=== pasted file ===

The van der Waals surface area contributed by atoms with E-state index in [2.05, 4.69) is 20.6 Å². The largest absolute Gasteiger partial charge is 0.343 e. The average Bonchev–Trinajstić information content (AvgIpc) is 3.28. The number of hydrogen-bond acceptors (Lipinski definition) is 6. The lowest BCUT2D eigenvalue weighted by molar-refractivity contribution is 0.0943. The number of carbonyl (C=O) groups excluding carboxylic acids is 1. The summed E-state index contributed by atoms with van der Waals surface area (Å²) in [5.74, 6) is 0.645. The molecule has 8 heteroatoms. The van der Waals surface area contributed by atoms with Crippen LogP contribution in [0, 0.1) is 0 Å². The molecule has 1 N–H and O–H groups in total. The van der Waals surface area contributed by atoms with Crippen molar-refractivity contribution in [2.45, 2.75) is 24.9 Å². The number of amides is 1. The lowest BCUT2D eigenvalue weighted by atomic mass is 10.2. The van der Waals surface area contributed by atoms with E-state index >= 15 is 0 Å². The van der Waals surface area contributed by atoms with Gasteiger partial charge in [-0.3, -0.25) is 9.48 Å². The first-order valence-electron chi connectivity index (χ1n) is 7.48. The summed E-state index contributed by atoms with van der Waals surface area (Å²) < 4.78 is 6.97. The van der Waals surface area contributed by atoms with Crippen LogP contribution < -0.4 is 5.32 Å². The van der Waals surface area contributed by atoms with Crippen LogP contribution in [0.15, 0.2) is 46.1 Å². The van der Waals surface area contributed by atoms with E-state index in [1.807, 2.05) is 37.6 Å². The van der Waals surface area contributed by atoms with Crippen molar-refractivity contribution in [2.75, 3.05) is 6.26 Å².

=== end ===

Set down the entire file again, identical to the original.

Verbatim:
The van der Waals surface area contributed by atoms with E-state index in [2.05, 4.69) is 20.6 Å². The largest absolute Gasteiger partial charge is 0.343 e. The average Bonchev–Trinajstić information content (AvgIpc) is 3.28. The number of hydrogen-bond acceptors (Lipinski definition) is 6. The lowest BCUT2D eigenvalue weighted by molar-refractivity contribution is 0.0943. The number of carbonyl (C=O) groups excluding carboxylic acids is 1. The summed E-state index contributed by atoms with van der Waals surface area (Å²) in [5.74, 6) is 0.645. The molecule has 8 heteroatoms. The van der Waals surface area contributed by atoms with Crippen LogP contribution in [0, 0.1) is 0 Å². The molecule has 1 N–H and O–H groups in total. The van der Waals surface area contributed by atoms with Crippen molar-refractivity contribution in [2.45, 2.75) is 24.9 Å². The number of amides is 1. The lowest BCUT2D eigenvalue weighted by atomic mass is 10.2. The van der Waals surface area contributed by atoms with E-state index >= 15 is 0 Å². The van der Waals surface area contributed by atoms with Gasteiger partial charge in [-0.3, -0.25) is 9.48 Å². The first-order valence-electron chi connectivity index (χ1n) is 7.48. The summed E-state index contributed by atoms with van der Waals surface area (Å²) < 4.78 is 6.97. The van der Waals surface area contributed by atoms with Crippen LogP contribution < -0.4 is 5.32 Å². The van der Waals surface area contributed by atoms with Crippen LogP contribution in [0.15, 0.2) is 46.1 Å². The van der Waals surface area contributed by atoms with E-state index in [1.807, 2.05) is 37.6 Å². The van der Waals surface area contributed by atoms with Crippen molar-refractivity contribution in [2.75, 3.05) is 6.26 Å².